- FICO and Vantage are the two major companies that establish consumer credit scores.
- Banks and credit card issuers often give you free access to your credit score.
- The score you get free is an educational score, not the one lenders use.
- Each scoring company has different versions of their score and each model uses a slightly different algorithm creating multiple scores for each person.
Over the last decade, credit monitoring companies have expounded on the importance of consumer credit scores. The primary message associates power with knowing your score. However, there is a lot more to credit than obtaining a single credit score.
Here are the basics you need to know:
There are Two Major Credit Scoring Companies
FICO and VantageScore are the two most popular credit scoring companies. In 1989, FICO issued the first consumer credit scores, created to help lenders measure the risk of a borrower. The corporation currently services 90% of companies seeking credit scores for application decisions.
In 2006, the three major credit bureaus (Equifax, Experian, and TransUnion) tried to break up the monopoly by establishing the Vantage Score, billed as a more consumer-friendly credit score. Over the last decade, the company has made headway into the market. However, FICO remains the primary credit scoring algorithm used by decision-makers.
Both FICO and VantageScore have different versions of their scoring algorithm. These scoring algorithms rank and weigh the various factors that make up your credit score, like, on-time payments, the length of your credit history, and the utilization of your available credit. Every few years the companies introduce a new scoring model based on updated research, legal regulations, or changes in the market.
Currently, FICO offers the 2, 3, 4, 5, 8, 9, 10, 10T, and UltraFICO, plus scoring models for specific industries such as mortgages, car loans, and credit cards. FICO has a total of 16 different credit scores lenders can use.
Vantage Score offers four different scoring models named 1.0, 2.0, 3.0, and 4.0. Each one uses a slightly different algorithm, which results in a different score. The different VantageScore models place different weights on the five key factors of the score as well as other changes.
Not all decision-makers use the new scoring model but can choose from any of the algorithms available. You also have a different credit score from each of the three credit bureaus, because the reported information is not always the same.
Between three different credit bureaus and multiple scoring models, an individual can have dozens of credit scores.
Educational Versus Lender Credit Scores
If different scoring models across multiple credit bureaus is not confusing enough, the free score you receive is also different from what a lender will use. Free consumer credit scores are often called educational scores because they use a similar algorithm, but not the exact same one as FICO and Vantage.
Even if you purchase a credit score directly from FICO, the lender could use a different version.
How to Access a Free Credit Score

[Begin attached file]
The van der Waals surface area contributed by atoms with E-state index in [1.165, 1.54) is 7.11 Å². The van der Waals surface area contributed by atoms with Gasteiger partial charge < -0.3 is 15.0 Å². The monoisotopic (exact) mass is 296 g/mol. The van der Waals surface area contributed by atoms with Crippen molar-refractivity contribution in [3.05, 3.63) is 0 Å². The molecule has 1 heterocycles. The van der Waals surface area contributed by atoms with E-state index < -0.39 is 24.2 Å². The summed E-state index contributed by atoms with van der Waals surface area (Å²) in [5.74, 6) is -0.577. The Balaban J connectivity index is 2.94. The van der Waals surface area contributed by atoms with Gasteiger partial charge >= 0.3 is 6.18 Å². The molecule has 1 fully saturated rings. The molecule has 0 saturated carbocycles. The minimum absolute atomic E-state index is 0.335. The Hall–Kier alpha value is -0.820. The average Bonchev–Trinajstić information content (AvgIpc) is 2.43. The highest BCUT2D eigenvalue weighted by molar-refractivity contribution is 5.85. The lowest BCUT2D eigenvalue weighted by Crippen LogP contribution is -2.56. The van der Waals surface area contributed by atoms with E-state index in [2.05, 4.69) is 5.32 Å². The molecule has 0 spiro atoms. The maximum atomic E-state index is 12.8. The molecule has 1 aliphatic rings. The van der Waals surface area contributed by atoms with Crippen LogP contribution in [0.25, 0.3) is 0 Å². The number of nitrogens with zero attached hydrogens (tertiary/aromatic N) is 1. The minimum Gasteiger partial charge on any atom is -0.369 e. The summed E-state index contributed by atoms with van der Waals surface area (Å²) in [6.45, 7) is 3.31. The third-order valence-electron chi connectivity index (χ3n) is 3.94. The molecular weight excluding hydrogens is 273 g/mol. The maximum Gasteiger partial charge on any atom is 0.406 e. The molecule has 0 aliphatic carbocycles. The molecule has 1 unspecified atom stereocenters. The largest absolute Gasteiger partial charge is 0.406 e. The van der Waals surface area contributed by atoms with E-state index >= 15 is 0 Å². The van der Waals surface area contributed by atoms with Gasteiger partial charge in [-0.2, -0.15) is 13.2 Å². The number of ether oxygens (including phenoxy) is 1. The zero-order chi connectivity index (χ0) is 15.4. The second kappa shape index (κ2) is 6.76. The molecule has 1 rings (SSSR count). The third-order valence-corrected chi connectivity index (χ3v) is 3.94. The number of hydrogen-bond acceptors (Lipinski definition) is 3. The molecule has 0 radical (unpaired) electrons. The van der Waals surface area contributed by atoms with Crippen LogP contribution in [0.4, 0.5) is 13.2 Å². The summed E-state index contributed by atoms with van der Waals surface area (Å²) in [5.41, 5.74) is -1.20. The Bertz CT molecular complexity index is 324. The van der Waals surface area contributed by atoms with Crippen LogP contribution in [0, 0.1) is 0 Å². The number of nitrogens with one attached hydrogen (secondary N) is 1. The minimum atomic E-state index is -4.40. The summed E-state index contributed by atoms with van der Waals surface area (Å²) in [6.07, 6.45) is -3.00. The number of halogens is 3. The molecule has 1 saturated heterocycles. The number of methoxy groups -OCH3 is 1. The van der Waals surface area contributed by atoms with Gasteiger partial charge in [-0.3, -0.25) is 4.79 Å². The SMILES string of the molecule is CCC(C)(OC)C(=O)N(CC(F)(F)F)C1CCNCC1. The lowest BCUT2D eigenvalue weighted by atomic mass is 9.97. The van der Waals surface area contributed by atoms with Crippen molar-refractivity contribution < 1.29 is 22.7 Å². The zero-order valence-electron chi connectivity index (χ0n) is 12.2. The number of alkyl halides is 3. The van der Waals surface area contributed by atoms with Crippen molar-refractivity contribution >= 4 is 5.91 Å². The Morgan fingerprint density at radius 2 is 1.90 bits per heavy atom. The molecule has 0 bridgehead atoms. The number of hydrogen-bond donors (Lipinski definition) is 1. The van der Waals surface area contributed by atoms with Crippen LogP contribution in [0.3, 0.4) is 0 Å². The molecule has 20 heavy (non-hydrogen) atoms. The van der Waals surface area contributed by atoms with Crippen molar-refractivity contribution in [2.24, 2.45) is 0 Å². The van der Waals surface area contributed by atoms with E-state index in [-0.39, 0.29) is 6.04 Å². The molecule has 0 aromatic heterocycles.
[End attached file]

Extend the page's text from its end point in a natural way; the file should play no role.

Banks: Most banks offer free credit scores to customers through the online banking portal.
Most Credit Card Companies also give customers a free credit score on the statement or online account.
Credit Karma provides consumers with both a free credit report and credit score at no cost.
Credit.com allows you access to your credit score and report without a charge.
Will Checking Your Credit Score Lower Your Rating?
Accessing educational scores through any of the above resources will not impact your credit score or your credit file.
How to Use Your Free Credit Score
While the free credit score you receive may not be exact, it is a good way to track the general movement of your score.
The best practice is to check your credit score monthly through the same source. Being aware of your score range and watching for changes can alert you to a missed payment or identity theft, allowing you to take proactive measures to rectify any issues that arise. If you are in a situation with big credit card debt, unsecured debt, focusing on your credit score is not as important as finding help to lower your balances or reduce your debt altogether. Worrying about your credit score instead of getting rid of credit card debt isn’t going to help you find the great freedom of living without debt for a better future! But, finding and following a plan to get rid of debt, will. Bottom line, focus less on this score and more on a healthy debt-free future.
- How can I check my credit score for free?
Most banks and credit card issuers include a free credit score as a service for customers. You can also receive your free score at Credit Karma or Credit.com.
- Will checking my credit affect my credit score?
No. You can check your credit report and credit score without impacting your credit.
- Why do I have more than one credit score?
If you review your credit score from more than one source you will likely notice that the scores are different. Every consumer has multiple credit scores because the two major companies use different algorithms and offer multiple scoring models to lenders. The credit score also uses information provided by one of the three credit bureaus and the data on these reports will differ because not all creditors report to all three bureaus. Lastly, the free score provided to consumers is an educational score, not a lender’s score.